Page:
Mrs May is correct that the country is angry, but we're not unified in our anger, we're not all angry about the same things. We've had thirty years or more of media lies about the EU, I mean straight bananas, give me a break. Thirty years of lies has its effect though and that makes me angry.
Some people don't like rubbing shoulders with Poles; there was a time when black people were felt to be the problem, then Asians, now many descendants of black and Asian people are on the anti immigration bandwagon too. They didn't like it when it was them and the less thoughtful and less reasonable ethnic white Brits seem to have become even more racist since the referendum, and THEY don't distinguish, so being Asian or black and anti immigration could be seen as an error of judgement.
I wonder how many of these people who claim to be suffering in this awful country actually want to pick tomatoes. We'll see when Amber Rudd makes tomato growers try to get British workers first before they can look abroad. That'll be fun.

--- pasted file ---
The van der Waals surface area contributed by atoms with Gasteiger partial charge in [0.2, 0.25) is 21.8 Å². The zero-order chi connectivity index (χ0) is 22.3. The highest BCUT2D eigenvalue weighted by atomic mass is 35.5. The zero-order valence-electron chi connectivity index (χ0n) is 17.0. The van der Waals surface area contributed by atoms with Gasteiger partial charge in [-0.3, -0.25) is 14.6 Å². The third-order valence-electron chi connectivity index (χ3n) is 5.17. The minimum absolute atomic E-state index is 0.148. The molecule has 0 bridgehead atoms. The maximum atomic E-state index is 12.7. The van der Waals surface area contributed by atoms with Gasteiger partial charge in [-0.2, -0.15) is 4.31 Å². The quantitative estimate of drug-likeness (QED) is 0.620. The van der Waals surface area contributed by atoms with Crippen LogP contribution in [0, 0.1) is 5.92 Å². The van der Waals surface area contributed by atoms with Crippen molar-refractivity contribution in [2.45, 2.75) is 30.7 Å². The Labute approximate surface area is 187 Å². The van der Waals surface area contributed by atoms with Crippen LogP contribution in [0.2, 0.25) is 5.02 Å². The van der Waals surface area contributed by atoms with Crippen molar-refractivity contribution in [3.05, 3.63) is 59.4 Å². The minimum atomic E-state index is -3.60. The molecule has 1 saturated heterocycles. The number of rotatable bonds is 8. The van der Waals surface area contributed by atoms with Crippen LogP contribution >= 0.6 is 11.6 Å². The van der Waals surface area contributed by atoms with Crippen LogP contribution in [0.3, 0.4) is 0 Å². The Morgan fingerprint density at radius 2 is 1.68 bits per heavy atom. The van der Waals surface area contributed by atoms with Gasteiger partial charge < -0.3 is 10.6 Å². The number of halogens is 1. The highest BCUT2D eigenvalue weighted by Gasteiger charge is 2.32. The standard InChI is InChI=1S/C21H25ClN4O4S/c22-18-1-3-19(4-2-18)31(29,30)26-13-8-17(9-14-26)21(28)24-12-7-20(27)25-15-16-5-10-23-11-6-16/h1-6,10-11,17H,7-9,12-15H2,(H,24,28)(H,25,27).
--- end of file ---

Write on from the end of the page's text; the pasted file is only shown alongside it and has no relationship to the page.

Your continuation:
Many Brexit voters, we're told, don't or haven't voted in regular elections, will they do so now? Mrs May might be preaching to a fickle audience, one without party affiliations, or any deep abiding interest.
The media and some politicians are talking about remain voters as being a metropolitan elite. Some may be, but an elite, by its very nature is a small group, NOT forty eight percent of the population. Hillary Clinton has recognised the importance of the middle classes and made a direct appeal to them. I wonder if Mrs May shares the same insight. On current performance the answer is probably not.
We, the middle classes are the motor of this economy. The official Remain Campaign overestimated the importance of the old adage 'it's the economy stupid' and undervalued the undercurrent of fears about foreigners and sovereignty and they lost, but when the cuts really bite the economy will suddenly become important again. I've said it before and I'll go on saying it, the economy pays for everything we hold dear.
It's a tragedy that the Leave Campaign told so many lies, like the one about Turkey which has no medium term prospect of joining the EU even if the Turkish people wanted it, which they don't and which clown Boris with his family there knows all too well.